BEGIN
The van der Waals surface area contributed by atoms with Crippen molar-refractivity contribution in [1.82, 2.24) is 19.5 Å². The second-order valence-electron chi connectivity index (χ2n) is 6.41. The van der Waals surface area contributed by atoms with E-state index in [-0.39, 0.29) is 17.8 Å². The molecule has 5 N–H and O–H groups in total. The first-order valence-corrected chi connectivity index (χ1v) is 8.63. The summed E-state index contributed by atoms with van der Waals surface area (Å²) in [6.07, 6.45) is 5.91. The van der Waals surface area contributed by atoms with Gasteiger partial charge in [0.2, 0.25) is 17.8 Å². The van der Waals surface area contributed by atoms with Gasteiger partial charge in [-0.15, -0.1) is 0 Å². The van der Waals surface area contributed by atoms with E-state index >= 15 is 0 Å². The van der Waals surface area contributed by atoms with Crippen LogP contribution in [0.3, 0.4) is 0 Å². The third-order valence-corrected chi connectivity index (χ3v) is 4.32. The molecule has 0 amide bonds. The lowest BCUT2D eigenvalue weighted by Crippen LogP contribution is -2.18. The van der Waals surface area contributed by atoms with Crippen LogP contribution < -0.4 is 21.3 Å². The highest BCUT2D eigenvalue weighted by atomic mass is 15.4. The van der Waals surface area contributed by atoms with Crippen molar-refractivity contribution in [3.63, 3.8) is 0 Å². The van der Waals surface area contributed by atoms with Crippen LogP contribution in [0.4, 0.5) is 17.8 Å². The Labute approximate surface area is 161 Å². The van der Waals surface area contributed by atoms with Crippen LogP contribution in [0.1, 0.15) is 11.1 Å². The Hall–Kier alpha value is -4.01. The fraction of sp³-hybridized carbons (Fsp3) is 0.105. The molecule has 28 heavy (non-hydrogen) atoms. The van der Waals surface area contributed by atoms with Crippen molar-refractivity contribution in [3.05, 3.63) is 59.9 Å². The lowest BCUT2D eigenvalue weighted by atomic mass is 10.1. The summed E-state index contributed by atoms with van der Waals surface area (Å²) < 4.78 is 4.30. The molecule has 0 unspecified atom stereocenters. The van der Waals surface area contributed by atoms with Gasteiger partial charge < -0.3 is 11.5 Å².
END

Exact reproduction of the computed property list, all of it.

The van der Waals surface area contributed by atoms with Crippen molar-refractivity contribution in [1.82, 2.24) is 19.5 Å². The second-order valence-electron chi connectivity index (χ2n) is 6.41. The van der Waals surface area contributed by atoms with E-state index in [-0.39, 0.29) is 17.8 Å². The molecule has 5 N–H and O–H groups in total. The first-order valence-corrected chi connectivity index (χ1v) is 8.63. The summed E-state index contributed by atoms with van der Waals surface area (Å²) in [6.07, 6.45) is 5.91. The van der Waals surface area contributed by atoms with Gasteiger partial charge in [0.2, 0.25) is 17.8 Å². The van der Waals surface area contributed by atoms with Gasteiger partial charge in [-0.15, -0.1) is 0 Å². The van der Waals surface area contributed by atoms with E-state index >= 15 is 0 Å². The van der Waals surface area contributed by atoms with Crippen LogP contribution in [0.3, 0.4) is 0 Å². The third-order valence-corrected chi connectivity index (χ3v) is 4.32. The molecule has 0 amide bonds. The lowest BCUT2D eigenvalue weighted by Crippen LogP contribution is -2.18. The van der Waals surface area contributed by atoms with Crippen LogP contribution < -0.4 is 21.3 Å². The highest BCUT2D eigenvalue weighted by atomic mass is 15.4. The van der Waals surface area contributed by atoms with Crippen molar-refractivity contribution in [3.63, 3.8) is 0 Å². The van der Waals surface area contributed by atoms with Crippen LogP contribution in [0.4, 0.5) is 17.8 Å². The Labute approximate surface area is 161 Å². The van der Waals surface area contributed by atoms with Crippen LogP contribution in [0.1, 0.15) is 11.1 Å². The Hall–Kier alpha value is -4.01. The fraction of sp³-hybridized carbons (Fsp3) is 0.105. The molecule has 28 heavy (non-hydrogen) atoms. The van der Waals surface area contributed by atoms with Crippen molar-refractivity contribution in [3.05, 3.63) is 59.9 Å². The lowest BCUT2D eigenvalue weighted by atomic mass is 10.1. The summed E-state index contributed by atoms with van der Waals surface area (Å²) < 4.78 is 4.30. The molecule has 0 unspecified atom stereocenters. The van der Waals surface area contributed by atoms with Gasteiger partial charge < -0.3 is 11.5 Å².